Ligendza is good, solid, but has a monotonous sound after a while. She doesn’t buckle under and spread much nor wobble, though, thank heavens. The tenor, Brilioth, is a little challenged, his manner of expressing his voice makes him slightly bellow and is a hair or shade out of intonation. He’s really not so bad, but not the Tristan of anyone’s dreams. Yvonne Minton, however, is quite fine as Brangaene; no surprise that she was able to sing Kundry as well.

        Recording sound is rather primitive, or of the period, shall we say and one hears a bit of the acoustics of the hall on the Green Hill.

        It is very nice to hear a tempo where the singers are not dying, a la chief dirigent here (NYC), with his ‘tempo di molasses’. I love the sense of crazy urgency he puts into the end of the First Act, and the love duet, of course.

        Must listen to the other one next. I wonder why he chose Dame Price instead of Ligendza…I would have liked to have heard her under a better acoustic.

        Sorry, I am writing from my sickbed, and I haven’t more energy than this to give to the recordings.

  • ellerveira

    Nice but I would have liked her voice to sail more effortlessly above the orchestra. I didn’t get the sense of complete ease; she had to work a bit much to do it all. I will have to compare to Flgastad.

  • ellerveira
    • mrmyster

      I had no idea Ligendza was that good! Brava! LOTS of voice there and the finest F# ‘lust’ I’ve heard in a long time. Funny, C. L. never got much press in the US and there were issues about her at the Met or not-at-the-Met, I forget.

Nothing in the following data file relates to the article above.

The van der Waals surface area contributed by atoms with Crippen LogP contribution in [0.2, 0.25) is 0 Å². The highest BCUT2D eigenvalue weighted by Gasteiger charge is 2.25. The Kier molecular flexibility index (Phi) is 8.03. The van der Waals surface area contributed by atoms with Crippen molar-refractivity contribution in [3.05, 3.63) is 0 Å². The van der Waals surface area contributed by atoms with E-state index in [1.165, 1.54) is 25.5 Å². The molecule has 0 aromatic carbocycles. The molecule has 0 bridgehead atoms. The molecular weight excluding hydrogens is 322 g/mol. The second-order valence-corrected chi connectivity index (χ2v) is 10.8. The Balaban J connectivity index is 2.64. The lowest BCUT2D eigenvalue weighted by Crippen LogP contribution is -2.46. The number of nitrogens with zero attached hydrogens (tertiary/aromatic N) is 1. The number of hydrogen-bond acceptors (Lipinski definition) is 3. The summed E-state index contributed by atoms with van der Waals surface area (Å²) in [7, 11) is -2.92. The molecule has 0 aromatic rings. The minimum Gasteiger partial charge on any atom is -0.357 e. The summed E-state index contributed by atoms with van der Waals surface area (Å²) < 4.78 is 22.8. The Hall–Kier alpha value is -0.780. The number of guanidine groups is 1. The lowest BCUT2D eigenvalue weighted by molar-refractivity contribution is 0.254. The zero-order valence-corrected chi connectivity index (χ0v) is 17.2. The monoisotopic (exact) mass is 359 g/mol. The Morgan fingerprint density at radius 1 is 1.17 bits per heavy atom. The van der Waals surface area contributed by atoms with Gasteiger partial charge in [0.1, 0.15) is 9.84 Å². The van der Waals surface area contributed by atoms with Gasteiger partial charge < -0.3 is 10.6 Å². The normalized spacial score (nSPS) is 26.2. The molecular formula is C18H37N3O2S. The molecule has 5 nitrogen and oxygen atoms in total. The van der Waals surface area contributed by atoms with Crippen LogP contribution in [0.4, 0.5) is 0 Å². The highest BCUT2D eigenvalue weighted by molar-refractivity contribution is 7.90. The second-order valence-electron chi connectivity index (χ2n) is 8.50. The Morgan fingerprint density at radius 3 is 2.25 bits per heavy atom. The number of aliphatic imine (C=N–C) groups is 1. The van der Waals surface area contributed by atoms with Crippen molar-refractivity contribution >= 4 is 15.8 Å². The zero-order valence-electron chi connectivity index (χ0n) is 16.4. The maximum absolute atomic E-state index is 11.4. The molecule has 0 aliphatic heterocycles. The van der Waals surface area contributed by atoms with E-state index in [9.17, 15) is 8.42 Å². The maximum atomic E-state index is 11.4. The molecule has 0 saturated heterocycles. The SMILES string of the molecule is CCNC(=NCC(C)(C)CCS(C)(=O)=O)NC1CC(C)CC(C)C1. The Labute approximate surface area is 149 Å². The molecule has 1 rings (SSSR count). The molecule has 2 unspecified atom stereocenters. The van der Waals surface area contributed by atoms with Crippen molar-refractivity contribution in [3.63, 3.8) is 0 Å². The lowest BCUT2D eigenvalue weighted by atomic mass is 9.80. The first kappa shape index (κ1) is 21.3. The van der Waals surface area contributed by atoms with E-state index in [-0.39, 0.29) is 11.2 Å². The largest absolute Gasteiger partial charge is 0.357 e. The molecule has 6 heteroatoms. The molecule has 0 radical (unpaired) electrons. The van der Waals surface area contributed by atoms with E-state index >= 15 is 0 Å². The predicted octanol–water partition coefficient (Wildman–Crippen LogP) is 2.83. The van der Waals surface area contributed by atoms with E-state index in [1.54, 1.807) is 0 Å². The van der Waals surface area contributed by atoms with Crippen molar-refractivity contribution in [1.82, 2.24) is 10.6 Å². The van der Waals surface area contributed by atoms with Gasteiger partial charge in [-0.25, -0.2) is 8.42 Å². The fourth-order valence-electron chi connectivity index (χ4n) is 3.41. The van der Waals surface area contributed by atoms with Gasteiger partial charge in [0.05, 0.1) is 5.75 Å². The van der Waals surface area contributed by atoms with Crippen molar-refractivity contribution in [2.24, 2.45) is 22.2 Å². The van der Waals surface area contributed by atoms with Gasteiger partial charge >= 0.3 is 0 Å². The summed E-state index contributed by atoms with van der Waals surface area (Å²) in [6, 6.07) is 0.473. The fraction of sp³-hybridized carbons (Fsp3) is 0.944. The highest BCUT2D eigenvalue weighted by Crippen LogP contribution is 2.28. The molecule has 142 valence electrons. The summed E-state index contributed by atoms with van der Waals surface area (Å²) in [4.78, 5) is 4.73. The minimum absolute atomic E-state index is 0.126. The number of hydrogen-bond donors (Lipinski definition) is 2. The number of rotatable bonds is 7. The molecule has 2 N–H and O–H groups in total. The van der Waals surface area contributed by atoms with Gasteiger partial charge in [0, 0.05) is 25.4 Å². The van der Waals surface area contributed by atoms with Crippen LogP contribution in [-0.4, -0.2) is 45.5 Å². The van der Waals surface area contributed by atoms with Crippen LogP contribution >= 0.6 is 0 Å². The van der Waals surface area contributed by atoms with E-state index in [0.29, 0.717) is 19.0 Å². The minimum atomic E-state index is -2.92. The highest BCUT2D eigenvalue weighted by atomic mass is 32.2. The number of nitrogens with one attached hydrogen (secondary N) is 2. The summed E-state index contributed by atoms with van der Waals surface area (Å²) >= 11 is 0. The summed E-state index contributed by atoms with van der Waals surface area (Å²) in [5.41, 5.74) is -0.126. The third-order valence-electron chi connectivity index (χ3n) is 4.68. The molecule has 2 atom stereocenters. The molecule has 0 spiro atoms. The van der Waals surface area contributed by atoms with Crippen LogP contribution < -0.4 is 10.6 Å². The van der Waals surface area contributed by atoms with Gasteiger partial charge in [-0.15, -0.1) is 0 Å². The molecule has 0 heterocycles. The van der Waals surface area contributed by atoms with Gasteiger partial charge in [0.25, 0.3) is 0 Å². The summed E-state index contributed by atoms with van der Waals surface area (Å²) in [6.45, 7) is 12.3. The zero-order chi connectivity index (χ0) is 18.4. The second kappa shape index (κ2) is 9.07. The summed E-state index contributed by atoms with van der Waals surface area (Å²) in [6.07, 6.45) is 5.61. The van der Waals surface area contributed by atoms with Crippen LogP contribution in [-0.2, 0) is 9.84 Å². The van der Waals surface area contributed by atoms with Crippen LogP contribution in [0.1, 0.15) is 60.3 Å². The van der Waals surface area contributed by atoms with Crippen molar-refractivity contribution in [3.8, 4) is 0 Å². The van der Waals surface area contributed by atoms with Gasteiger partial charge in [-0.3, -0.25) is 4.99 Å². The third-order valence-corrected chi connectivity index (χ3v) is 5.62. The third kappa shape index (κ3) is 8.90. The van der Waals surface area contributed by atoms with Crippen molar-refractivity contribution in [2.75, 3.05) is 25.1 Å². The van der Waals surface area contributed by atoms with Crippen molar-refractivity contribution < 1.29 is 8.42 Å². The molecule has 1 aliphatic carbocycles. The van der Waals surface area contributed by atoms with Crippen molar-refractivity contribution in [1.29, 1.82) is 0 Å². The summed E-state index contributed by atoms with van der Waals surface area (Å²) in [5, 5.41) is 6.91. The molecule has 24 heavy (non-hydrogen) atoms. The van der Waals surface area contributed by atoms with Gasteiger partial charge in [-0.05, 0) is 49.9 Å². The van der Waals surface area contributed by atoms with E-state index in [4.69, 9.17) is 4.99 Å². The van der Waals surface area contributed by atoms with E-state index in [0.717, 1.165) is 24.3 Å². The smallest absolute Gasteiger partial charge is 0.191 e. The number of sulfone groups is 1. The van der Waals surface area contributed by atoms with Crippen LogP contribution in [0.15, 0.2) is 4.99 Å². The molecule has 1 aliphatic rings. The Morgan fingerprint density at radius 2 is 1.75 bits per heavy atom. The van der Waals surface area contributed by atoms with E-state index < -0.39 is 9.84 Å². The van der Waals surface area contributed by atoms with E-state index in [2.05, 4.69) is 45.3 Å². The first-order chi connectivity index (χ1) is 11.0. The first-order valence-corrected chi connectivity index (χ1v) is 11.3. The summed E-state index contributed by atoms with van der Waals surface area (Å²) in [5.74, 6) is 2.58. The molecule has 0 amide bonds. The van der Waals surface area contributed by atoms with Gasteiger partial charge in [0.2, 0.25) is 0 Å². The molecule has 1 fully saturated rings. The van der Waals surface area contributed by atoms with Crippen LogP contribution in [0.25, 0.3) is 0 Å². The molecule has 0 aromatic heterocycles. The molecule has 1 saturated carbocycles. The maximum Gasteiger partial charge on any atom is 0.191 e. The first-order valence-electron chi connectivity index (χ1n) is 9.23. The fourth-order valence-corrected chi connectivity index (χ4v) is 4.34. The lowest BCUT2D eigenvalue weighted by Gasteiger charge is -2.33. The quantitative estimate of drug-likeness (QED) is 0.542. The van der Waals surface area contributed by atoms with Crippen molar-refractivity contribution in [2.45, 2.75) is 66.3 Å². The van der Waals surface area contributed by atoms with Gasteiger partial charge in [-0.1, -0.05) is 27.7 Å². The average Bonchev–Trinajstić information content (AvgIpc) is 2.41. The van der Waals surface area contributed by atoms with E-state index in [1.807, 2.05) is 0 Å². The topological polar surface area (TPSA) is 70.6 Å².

Anybody know that story.
      Many many thanks for this aural glimpse.
      From the way Kleber is dressed I assume this
      was a rehearsal? Or what?

      • squirrel

        Maybe Mr Myster, but the Bayreuth pit is famously covered! You could conduct performances in your shirtsleeves. Knappertsbusch claimed to love the house for this reason.

        I have never seen a performance at the Green Hill, so I have no idea how the conductors handle curtain calls. Did they quickly get dressed? Or take a Kimono?

        • CarlottaBorromeo

          Certainly in the 80s they would conduct in tee-shirts etc and then change into something more formal for the curtain-calls. I remember Barenboim in a brown lounge suit while the late Horst Stein wore a dinner jacket. But I remember seeing a photograph of Thomas Schippers taking a curtain-call after Meistersinger in the 60s wearing white-tie and tails…

          It was said that Boulez took his curtain-calls after the RING in 1976 in a grey suit and a red tie just to annoy the traditionalists but I can’t confirm that story!

      • horiampa

        The Met database includes Harold Schoenberg’s review of the performance of Tristan on January 11, 1974 which sets forth the bare facts of Ligendza’s “near miss” with Isolde at the Met. Although I had no access to inside information, my impression was that Vicker’s just didn’t think that Barlow was up to his standards and withdrew.